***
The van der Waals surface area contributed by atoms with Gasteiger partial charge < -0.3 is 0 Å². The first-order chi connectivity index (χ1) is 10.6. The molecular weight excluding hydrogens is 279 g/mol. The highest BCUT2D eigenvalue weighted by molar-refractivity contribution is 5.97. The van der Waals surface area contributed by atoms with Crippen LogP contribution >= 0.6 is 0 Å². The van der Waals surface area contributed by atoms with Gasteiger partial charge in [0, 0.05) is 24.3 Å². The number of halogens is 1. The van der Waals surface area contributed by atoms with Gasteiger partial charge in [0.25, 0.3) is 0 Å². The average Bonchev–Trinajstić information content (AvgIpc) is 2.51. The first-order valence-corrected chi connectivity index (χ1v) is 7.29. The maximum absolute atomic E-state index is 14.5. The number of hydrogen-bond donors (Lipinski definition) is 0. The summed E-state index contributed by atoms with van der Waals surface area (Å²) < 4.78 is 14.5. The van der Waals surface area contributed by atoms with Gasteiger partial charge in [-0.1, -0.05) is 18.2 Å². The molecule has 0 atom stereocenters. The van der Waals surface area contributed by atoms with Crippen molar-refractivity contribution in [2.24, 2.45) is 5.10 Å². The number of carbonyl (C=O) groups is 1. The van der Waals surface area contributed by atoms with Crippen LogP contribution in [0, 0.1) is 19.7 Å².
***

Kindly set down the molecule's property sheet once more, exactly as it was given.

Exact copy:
The van der Waals surface area contributed by atoms with Gasteiger partial charge < -0.3 is 0 Å². The first-order chi connectivity index (χ1) is 10.6. The molecular weight excluding hydrogens is 279 g/mol. The highest BCUT2D eigenvalue weighted by molar-refractivity contribution is 5.97. The van der Waals surface area contributed by atoms with Crippen LogP contribution >= 0.6 is 0 Å². The van der Waals surface area contributed by atoms with Gasteiger partial charge in [0, 0.05) is 24.3 Å². The number of halogens is 1. The van der Waals surface area contributed by atoms with Gasteiger partial charge in [0.25, 0.3) is 0 Å². The average Bonchev–Trinajstić information content (AvgIpc) is 2.51. The first-order valence-corrected chi connectivity index (χ1v) is 7.29. The maximum absolute atomic E-state index is 14.5. The number of hydrogen-bond donors (Lipinski definition) is 0. The summed E-state index contributed by atoms with van der Waals surface area (Å²) < 4.78 is 14.5. The van der Waals surface area contributed by atoms with Gasteiger partial charge in [-0.1, -0.05) is 18.2 Å². The molecule has 0 atom stereocenters. The van der Waals surface area contributed by atoms with Crippen molar-refractivity contribution in [2.24, 2.45) is 5.10 Å². The number of carbonyl (C=O) groups is 1. The van der Waals surface area contributed by atoms with Crippen LogP contribution in [0, 0.1) is 19.7 Å².